Using special straps, you can anchor your refrigerator and other large kitchen appliances to each other. Anti-tip fasteners may also be useful to prevent damage for larger appliances and furniture.
Safety Locks for Cabinets
Don’t forgo this one just because it might cause some inconveniences in your daily life. Your cabinets are probably filled with containers that can roll under things or even glass jars with oil, vinegar, or wine. Safety locks prevent huge messes that can be caused by even small earthquakes.
Be sure to measure your cabinets and do your research. There are some great safety locks that are mostly hidden and will open with one hand.
Store heavy Items on Low Shelves
Heavy items can act as an anchor for bookshelves and other storage units. This is why it is always best to keep heavier items on the lowest shelves.
Heavy pictures or other wall hangings should not be placed above where people sit or sleep.
Keep a Generator
If your power goes out for an extended period, you will not regret having purchased a generator. Generators provide power to your home, but their power greatly depends on the size of the generator that you purchase. Make note of everything that you will need during an outage and search the appliance for its wattage. You can use the total number to determine the size of generator that you will need.
Equipment that you want to use can be plugged directly into the generator. Improper use can lead to carbon monoxide (CO) poisoning. It is important that you follow the manufacturer’s guidelines for safety precautions with your generator.
Get Earthquake Insurance
Earthquake insurance will be able to help you cover the damages in your home and property after the earthquake has affected your area, and it can be bought as an addition to homeowners or renters insurance. It may not be able to help you recover absolutely everything, but it will be able to provide you with a bigger peace of mind and help you with the recovery process. Earthquake insurance will help cover your home, your personal belongings, or help provide you with a new living space if your house is no longer capable of housing you and your family.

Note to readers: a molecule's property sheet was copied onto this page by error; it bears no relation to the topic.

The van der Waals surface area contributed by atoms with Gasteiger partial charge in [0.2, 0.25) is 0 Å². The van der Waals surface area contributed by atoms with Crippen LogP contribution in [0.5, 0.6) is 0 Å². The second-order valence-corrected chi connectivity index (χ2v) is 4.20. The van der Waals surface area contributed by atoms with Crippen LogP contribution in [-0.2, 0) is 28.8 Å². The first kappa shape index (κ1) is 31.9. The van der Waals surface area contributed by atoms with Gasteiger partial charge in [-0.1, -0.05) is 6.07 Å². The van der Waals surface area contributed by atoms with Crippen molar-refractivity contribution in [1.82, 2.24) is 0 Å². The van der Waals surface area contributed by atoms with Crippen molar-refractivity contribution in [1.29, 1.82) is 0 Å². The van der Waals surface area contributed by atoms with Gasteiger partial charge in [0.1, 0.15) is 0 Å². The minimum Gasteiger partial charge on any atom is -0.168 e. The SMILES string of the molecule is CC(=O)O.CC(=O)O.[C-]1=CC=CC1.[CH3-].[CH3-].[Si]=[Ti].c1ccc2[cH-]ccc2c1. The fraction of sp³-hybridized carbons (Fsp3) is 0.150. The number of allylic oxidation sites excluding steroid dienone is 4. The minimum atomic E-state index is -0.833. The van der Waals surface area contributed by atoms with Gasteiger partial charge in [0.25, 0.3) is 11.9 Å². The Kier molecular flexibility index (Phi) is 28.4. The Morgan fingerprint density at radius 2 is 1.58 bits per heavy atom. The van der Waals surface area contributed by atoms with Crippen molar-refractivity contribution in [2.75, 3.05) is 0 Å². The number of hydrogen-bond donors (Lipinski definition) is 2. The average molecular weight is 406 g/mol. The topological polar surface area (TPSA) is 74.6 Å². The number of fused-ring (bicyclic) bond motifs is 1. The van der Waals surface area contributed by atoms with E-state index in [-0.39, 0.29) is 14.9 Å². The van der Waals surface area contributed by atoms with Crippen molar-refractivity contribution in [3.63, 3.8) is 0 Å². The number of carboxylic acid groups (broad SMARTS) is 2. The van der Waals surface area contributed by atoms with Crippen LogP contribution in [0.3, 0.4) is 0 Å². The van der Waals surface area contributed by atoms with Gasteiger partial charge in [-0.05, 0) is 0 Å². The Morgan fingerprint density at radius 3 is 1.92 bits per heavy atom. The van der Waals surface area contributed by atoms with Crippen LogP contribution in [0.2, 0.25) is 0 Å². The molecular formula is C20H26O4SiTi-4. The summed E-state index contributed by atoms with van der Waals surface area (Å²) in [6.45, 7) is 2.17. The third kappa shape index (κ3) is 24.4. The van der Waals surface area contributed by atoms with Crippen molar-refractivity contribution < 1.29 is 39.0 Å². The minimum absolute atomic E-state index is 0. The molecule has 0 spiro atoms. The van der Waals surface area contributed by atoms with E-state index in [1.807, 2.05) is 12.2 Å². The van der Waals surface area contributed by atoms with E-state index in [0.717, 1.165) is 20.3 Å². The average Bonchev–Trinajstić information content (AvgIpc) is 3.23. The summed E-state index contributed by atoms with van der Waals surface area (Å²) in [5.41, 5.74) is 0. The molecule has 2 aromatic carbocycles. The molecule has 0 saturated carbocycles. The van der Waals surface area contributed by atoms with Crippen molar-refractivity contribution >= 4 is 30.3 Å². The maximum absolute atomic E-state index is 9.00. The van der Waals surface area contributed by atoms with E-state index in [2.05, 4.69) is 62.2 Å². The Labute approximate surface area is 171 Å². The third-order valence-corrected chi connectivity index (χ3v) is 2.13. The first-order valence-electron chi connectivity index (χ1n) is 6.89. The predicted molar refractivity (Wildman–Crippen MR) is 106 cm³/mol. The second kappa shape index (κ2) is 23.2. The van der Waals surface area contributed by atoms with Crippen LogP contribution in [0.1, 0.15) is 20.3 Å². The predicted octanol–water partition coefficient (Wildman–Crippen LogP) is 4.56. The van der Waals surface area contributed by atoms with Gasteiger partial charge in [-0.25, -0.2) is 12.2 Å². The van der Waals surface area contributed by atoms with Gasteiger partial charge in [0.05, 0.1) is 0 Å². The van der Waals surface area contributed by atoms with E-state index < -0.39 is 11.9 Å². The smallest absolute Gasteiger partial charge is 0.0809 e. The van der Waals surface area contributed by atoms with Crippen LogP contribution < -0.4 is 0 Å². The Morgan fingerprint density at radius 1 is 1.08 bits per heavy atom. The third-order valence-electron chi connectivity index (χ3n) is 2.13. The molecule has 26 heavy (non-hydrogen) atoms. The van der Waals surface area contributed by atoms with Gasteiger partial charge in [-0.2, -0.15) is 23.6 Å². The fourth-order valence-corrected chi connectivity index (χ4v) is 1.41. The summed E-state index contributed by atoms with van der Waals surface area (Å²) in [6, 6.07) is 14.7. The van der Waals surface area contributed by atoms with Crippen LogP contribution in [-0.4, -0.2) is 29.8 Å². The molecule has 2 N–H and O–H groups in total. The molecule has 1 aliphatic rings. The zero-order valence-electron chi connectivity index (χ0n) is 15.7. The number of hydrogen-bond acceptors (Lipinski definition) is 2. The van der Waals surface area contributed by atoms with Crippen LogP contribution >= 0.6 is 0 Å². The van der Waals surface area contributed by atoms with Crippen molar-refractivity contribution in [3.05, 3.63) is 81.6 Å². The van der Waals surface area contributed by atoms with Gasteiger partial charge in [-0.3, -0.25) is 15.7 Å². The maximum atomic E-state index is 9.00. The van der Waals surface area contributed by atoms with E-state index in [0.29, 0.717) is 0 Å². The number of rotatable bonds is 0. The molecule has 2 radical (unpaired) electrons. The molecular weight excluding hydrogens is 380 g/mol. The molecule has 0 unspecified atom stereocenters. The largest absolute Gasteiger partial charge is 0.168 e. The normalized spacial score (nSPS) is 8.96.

Identify Safe Areas in Your Home
One of the most important things to do is to identify safe areas where you and your family can go in case disaster strikes. If you are indoors, stay low to the ground to avoid getting knocked over during the earthquake and take cover underneath a desk or table and stay away from any pieces of furniture that can fall over on you. If you are outdoors, go to a more open space away from buildings, trees, power lines, and vehicles that can become damaged and fall over on you.
Safe Places Can Be
If you are inside of a building with multiple floors, avoid using an elevator and avoid the windows of the building as much as you possibly can. Hold on to any firm and solid structure you can find and make sure to hold on tight. Be sure to stay still during the duration of the earthquake to avoid being knocked over and possibly injured.
Identify A Meeting Point In Case You Get Separated
A proper and safe meeting place should be a solid piece of your family disaster plan. There is always the possibility that you could get separated from the rest of your family after an earthquake strikes, so you will have to figure out where everyone will meet up after the earthquake is over if that happens. Make sure you have a reliable form of communication in case someone gets lost, and that you and your family have proper directions to the meeting spot. Designating a meeting place will help ensure your safety and the safety of your family in the face of sudden disaster.
Run Practice Drills
Learning how to practice earthquake drills will help you and your family be more prepared for when disaster strikes and should be considered a standard protocol for earthquake preparation. These drills could potentially save lives if they are carried out efficiently. In order to carry out a practice drill, you must follow these steps in order to form a proper plan of action.
First, schedule times to carry out your drill and make sure everyone in your household will be able to attend. Reenact the sounds of an earthquake by downloading special sound effects to simulate the sounds of an earthquake striking to make it more realistic. When the drill starts, everyone should find a place to stop, drop, and hold onto something that will keep them firmly in place.
These practice drills should also have adjustments for physical handicaps (wheelchairs, casts, etc.) and family pets. A drill for your family will only be effective if it includes everyone’s safety. Make sure that your family is able to gather their bearings and locate where the emergency kits are near the end of the drill to complete the preparation process.